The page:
2. Global warming
The rise in sea level, rising temperature in the world, and the melting of ice glaciers are the evidence for the global warming. Global warming is a direct effect of air pollution in the world. The only way to curb this increasingly destructive menace is to reduce air pollution.
3. Depletion of ozone layer
With the greenhouse effect which is the major contributor of the release of chlorofluorocarbon into the atmosphere has led to the depletion of ozone layer. This layer is important in shielding the earth from the destructive ultraviolet (UV) radiations.
4. Formation of acid rain
Emission of harmful gasses such as sulfur dioxide and nitrogen into the atmosphere lead to the formation of acid rain. It is quite common for rain water to have sulfuric acid due to rampant cases of air pollution in the modern society. Acid rain is a major threat to the aquatic life as well as human beings.
There are carcinogenic substances in the acid rain, and it has devastating effects to even metal which can be observed by the extent of corrosion that often results.
Air pollutants such as nitrogen oxide speed up the growth of algae on the water surface. This growth competes with aquatic life for oxygen, therefore, posing a major threat to fishing. The only way to reduce the devastating effects of air pollution will be to come up with effective ways of reducing air pollution.
Earth’s atmosphere has a self-regulating mechanism that ensures sequestration of carbon among other pollutants. The mechanism works to ensure that the ecosystem is not affected by the changes occurring in the atmosphere. However, if people continue to add more pollutants than the earth is able to remove, then the response will be increased smog, acid rain, global warming and a number of health problems.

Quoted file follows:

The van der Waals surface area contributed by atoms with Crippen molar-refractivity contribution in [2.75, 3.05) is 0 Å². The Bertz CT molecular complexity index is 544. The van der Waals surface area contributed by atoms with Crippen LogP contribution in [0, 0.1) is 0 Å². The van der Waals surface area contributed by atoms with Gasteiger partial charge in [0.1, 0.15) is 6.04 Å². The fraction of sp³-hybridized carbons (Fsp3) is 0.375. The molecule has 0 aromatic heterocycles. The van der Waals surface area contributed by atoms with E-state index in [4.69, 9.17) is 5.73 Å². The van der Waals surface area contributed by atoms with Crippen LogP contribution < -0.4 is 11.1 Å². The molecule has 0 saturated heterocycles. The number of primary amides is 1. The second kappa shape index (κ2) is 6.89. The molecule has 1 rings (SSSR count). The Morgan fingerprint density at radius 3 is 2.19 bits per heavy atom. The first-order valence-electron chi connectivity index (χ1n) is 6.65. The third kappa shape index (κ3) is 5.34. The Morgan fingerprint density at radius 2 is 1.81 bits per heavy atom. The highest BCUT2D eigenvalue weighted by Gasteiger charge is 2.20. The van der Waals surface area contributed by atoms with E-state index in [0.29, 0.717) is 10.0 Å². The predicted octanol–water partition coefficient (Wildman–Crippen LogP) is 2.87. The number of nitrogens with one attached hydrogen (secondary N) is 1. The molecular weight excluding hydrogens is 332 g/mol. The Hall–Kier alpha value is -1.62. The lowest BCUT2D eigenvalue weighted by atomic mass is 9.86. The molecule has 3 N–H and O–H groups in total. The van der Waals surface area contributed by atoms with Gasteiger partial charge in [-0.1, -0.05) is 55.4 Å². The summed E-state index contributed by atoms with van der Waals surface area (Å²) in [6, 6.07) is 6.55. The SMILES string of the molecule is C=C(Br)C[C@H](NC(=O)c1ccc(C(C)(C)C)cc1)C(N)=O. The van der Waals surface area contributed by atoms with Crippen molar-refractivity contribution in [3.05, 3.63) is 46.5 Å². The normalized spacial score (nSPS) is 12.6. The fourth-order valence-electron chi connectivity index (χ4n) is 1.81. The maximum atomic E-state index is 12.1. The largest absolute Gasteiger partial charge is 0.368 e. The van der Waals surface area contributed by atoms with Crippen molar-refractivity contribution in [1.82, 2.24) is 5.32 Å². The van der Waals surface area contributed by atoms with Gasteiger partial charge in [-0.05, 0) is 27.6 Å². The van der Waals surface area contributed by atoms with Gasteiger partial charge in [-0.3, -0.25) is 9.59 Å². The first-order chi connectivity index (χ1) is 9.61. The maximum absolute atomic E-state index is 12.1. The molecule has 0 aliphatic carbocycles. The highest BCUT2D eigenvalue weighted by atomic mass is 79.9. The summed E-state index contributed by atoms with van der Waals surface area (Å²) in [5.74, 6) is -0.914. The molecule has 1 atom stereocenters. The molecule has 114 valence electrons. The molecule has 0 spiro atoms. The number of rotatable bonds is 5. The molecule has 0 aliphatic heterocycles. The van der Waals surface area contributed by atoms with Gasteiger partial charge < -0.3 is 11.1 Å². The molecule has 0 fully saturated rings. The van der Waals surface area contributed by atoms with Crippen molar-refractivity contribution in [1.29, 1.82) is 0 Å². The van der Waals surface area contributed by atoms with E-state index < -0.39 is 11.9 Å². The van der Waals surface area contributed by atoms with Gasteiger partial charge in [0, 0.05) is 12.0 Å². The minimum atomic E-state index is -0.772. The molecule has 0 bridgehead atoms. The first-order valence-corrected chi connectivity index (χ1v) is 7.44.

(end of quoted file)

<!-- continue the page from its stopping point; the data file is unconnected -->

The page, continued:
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All living organism possess a method of mixing molecules of air with that of their internal systems, usually for the process of respiration or energy production, and humans are no exception. It is no surprise that air pollution eventually became a hot topic of debate a few years after the industrial revolution in most countries and with good reason; a single industrial site on the outskirts of a town can drastically change environmental factors that have been constant for years, if not centuries. There are many contributors to these issues however, industries and factories are not the only sources of air pollution so not surprisingly there are many ways one can go about formulating a thesis statement about this topic. Here are some simple guidelines I hope will prove helpful in your quest to construct a powerful thesis statement about air pollution:
When a person has experience to add to a discussion or documentary on a particular issue, many readers may be able to relate to the situations you state especially if they are majorly found within your geographical location. People from afar with different atmospheric conditions who read the work could also understand the point of view from absorbing the details present in these opening words.
Most registered citizens of any nation naturally will add to the filth in the breathable atmosphere by driving their vehicles and the general use of petroleum based products and services. Touch on these aspects for greater effect.
Molding the structure of the opening words by providing a practical solution can make your ideals sink deep in the thoughts of the readers.
Comparing and discussing the techniques used in various countries that experience differing air conditions and formulating a solution to end the initial thoughts you wrote can increase the grade score for any class.
This method of creating a superb initial remark for an academic assessments or career project you are responsible for can result in the production of a concise miniature paragraph full of information.